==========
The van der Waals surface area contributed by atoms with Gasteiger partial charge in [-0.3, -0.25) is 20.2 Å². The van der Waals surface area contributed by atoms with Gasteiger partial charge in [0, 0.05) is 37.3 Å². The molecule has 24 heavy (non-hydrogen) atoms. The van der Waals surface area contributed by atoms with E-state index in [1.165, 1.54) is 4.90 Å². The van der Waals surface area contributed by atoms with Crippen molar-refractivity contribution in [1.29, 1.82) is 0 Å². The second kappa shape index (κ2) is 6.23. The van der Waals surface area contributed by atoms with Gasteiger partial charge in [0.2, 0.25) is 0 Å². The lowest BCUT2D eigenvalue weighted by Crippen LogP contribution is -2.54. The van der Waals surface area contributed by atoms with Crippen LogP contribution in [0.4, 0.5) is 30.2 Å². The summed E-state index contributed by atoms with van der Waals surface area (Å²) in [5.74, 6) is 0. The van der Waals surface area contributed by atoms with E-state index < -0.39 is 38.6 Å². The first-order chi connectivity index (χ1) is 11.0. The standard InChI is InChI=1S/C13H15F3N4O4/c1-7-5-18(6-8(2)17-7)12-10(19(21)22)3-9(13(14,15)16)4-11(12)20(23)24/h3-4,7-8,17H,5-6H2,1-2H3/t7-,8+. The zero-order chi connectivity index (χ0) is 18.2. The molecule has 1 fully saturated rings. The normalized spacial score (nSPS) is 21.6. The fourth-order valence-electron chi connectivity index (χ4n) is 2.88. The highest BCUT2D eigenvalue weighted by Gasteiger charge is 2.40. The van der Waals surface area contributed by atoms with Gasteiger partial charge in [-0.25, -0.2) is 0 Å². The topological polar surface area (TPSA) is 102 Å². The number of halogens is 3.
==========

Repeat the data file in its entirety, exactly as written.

The van der Waals surface area contributed by atoms with Gasteiger partial charge in [-0.3, -0.25) is 20.2 Å². The van der Waals surface area contributed by atoms with Gasteiger partial charge in [0, 0.05) is 37.3 Å². The molecule has 24 heavy (non-hydrogen) atoms. The van der Waals surface area contributed by atoms with E-state index in [1.165, 1.54) is 4.90 Å². The van der Waals surface area contributed by atoms with Crippen molar-refractivity contribution in [1.29, 1.82) is 0 Å². The second kappa shape index (κ2) is 6.23. The van der Waals surface area contributed by atoms with Gasteiger partial charge in [0.2, 0.25) is 0 Å². The lowest BCUT2D eigenvalue weighted by Crippen LogP contribution is -2.54. The van der Waals surface area contributed by atoms with Crippen LogP contribution in [0.4, 0.5) is 30.2 Å². The summed E-state index contributed by atoms with van der Waals surface area (Å²) in [5.74, 6) is 0. The van der Waals surface area contributed by atoms with E-state index < -0.39 is 38.6 Å². The first-order chi connectivity index (χ1) is 11.0. The standard InChI is InChI=1S/C13H15F3N4O4/c1-7-5-18(6-8(2)17-7)12-10(19(21)22)3-9(13(14,15)16)4-11(12)20(23)24/h3-4,7-8,17H,5-6H2,1-2H3/t7-,8+. The zero-order chi connectivity index (χ0) is 18.2. The molecule has 1 fully saturated rings. The normalized spacial score (nSPS) is 21.6. The fourth-order valence-electron chi connectivity index (χ4n) is 2.88. The highest BCUT2D eigenvalue weighted by Gasteiger charge is 2.40. The van der Waals surface area contributed by atoms with Gasteiger partial charge in [-0.25, -0.2) is 0 Å². The topological polar surface area (TPSA) is 102 Å². The number of halogens is 3.